x x x x

4. In the 2009 case of Land Bank of the Philippines v. Belista,[50] this Court permitted a direct recourse to the SAC without an intermediate appeal to the DARAB as mandated under the new provision in the 2003 DARAB Rules of Procedure. We ruled:
Although Section 5, Rule XIX of the 2003 DARAB Rules of Procedure provides that the land valuation cases decided by the adjudicator are now appealable to the Board, such rule could not change the clear import of Section 57 of RA No. 6657 that the original and exclusive jurisdiction to determine just compensation is in the RTC. Thus, Section 57 authorizes direct resort to the SAC in cases involving petitions for the determination of just compensation. In accordance with the said Section 57, petitioner properly filed the petition before the RTC and, hence, the RTC erred in dismissing the case. Jurisdiction over the subject matter is conferred by law. Only a statute can confer jurisdiction on courts and administrative agencies while rules of procedure cannot.[51]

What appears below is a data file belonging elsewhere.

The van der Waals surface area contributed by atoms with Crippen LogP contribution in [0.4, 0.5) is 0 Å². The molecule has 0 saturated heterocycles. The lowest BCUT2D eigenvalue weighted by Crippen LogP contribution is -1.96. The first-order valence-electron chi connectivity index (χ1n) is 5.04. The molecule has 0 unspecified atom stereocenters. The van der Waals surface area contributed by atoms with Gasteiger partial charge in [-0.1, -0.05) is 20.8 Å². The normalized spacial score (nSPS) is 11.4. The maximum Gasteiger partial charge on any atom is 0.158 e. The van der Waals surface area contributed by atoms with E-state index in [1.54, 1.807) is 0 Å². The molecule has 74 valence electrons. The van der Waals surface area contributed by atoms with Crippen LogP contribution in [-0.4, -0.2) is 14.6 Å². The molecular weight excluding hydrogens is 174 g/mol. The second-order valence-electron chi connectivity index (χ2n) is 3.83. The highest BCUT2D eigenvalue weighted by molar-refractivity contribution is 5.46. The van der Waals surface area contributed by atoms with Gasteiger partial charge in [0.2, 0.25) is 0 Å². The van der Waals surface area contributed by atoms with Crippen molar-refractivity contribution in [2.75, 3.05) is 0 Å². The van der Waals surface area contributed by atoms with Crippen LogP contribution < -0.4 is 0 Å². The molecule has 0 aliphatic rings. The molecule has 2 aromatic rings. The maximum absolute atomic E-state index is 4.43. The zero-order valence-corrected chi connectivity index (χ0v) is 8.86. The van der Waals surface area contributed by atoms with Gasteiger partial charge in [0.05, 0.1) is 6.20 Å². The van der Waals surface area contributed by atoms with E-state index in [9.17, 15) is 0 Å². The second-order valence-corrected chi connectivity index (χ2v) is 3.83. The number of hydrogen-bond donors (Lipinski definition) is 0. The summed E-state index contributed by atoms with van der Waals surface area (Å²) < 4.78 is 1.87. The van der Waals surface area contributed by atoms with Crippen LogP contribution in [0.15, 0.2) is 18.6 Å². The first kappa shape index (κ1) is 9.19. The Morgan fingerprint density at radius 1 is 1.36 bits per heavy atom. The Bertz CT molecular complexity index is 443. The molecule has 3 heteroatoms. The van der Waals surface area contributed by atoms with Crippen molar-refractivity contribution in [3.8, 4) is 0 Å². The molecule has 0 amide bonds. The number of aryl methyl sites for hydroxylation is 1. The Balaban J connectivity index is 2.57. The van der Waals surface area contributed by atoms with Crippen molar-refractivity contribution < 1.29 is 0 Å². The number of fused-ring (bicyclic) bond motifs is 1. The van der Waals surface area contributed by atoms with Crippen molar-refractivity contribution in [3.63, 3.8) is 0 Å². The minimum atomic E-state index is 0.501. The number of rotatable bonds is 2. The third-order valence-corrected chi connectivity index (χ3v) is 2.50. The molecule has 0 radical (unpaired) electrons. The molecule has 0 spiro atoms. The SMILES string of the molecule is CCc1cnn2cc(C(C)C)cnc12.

Nevertheless, the practice should be discouraged. Everyone can only agree that simultaneous hearings are a waste of time, energy and resources. To prevent such a messy situation, a landowner should withdraw his case with the DAR before filing his petition before the SAC and manifest the fact of withdrawal by alleging it in the petition itself. Failure to do so, should be a ground for a motion to suspend judicial proceedings until the administrative proceedings would be terminated. It is simply ludicruous to allow two procedures to continue at the same time.

On Just Compensation

Upon an assiduous assessment of the different valuations arrived at by the DAR, the SAC and the CA, the Court agrees with the position of Justice Francis Jardeleza that just compensation for respondent Dalauta's land should be computed based on the formula provided under DAR-LBP Joint Memorandum Circular No. 11, series of 2003 (JMC No. 11 (2003)). This Memorandum Circular, which provides for the specific guidelines for properties with standing commercial trees, explains:
The Capitalized Net Income (CNI) approach to land valuation assumes that there would be uniform streams of future income that would be realized in perpetuity from the seasonal/permanent crops planted to the land. In the case of commercial trees (hardwood and soft wood species), however, only a one-time income is realized when the trees are due for harvest. The regular CNI approach in the valuation of lands planted to commercial trees would therefore not apply.[52] (Emphasis and underscoring supplied.)